Hear me out, quarterly meetings are not a waste of time. Honestly, it took me a hot minute to implement them in my own business, but even when I was a solopreneur, they proved to be a total game-changer.
Quarterly planning meetings help get you out of that reactive mode and more into that proactive and planning mode. So how do you host a quarterly planning meeting? Check it all out below!
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Goals, Benefits, And Best Practices
The big goals of a quarterly meeting are to identify the overall company goals and projects, as well as the individual goals that encompass those big company goals.
Some of the benefits of a quarterly meeting include:
- Creates focused time to hone in on the exact projects that need to get done and upcoming launches
- Gives you the opportunity to review your biz growth and metrics from the previous quarter allowing you to make adjustments for the future
- Allows you to get a strong pulse on your team
- Gives you the time to evaluate your recurring operations and find ways to improve upon them
A few best practices to get the ball rolling for planning your quarterly meetings are:
- Block off enough time to really evaluate the last quarter and prep for the next quarter
- Have your team take notes during the meeting on action items that need to be handled
- Focus on planning only for the quarter ahead. You can have a broad idea of what you want to do later in the year. But things change so frequently, you don’t want to spend too much time building them out in too much detail.
The key to a productive and efficient quarterly meeting is to create a detailed outline. We’re giving you the 6 steps we take to structure our quarterly meetings on Team EE.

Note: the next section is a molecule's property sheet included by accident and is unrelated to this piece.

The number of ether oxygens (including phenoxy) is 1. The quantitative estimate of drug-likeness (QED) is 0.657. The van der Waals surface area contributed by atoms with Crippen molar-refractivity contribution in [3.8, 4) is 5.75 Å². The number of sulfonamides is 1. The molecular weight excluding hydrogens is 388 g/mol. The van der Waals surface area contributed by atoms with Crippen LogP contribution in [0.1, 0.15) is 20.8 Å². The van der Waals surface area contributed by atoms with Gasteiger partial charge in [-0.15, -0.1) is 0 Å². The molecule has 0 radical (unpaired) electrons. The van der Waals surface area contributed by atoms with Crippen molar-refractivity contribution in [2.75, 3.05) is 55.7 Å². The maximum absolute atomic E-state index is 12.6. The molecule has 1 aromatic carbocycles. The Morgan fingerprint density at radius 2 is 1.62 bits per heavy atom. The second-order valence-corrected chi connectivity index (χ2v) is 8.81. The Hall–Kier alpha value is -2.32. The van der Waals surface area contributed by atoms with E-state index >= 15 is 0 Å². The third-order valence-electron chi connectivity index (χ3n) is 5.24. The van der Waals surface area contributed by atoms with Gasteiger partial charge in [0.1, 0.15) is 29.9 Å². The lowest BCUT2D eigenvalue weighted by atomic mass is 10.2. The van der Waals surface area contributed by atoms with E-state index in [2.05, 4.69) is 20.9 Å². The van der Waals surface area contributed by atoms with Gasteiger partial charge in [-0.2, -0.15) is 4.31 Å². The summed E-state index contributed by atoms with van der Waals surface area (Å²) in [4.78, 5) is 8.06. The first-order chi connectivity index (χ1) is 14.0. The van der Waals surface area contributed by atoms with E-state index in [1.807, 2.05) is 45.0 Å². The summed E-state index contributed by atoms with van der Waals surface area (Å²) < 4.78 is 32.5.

1. Review Last Quarter’s Accomplishments
Starting out with last quarter’s accomplishments sets the meeting off on a high note! A great way to find accomplishments is through using data in your biz. For example, you can look at how many new students you brought into your course or much revenue your 1:1 coaching program brought in.
We also like to highlight our team members by choosing one or two accomplishments that they each made and what they did to contribute to the success of the quarter.
2. Discuss How Each Team Member Felt About The Prior Quarter
To structure this discussion, create a quarterly meeting form for each team member (including yourself!) to fill out about one week prior to the meeting.
Some questions to ask on the form include:
- On a scale of one to five, how would you rate the team’s communication and the past quarter? And why?
- What was your favorite part of the quarter?
- What was your least favorite part?
- Do you have any short or long-term goals within the company? Or maybe do you have any short or long-term personal goals you want to share?
- Is there any area you feel like you could improve on for next quarter?
- What do you think the company should start and stop doing next quarter?
3. Review Last Quarters Big Projects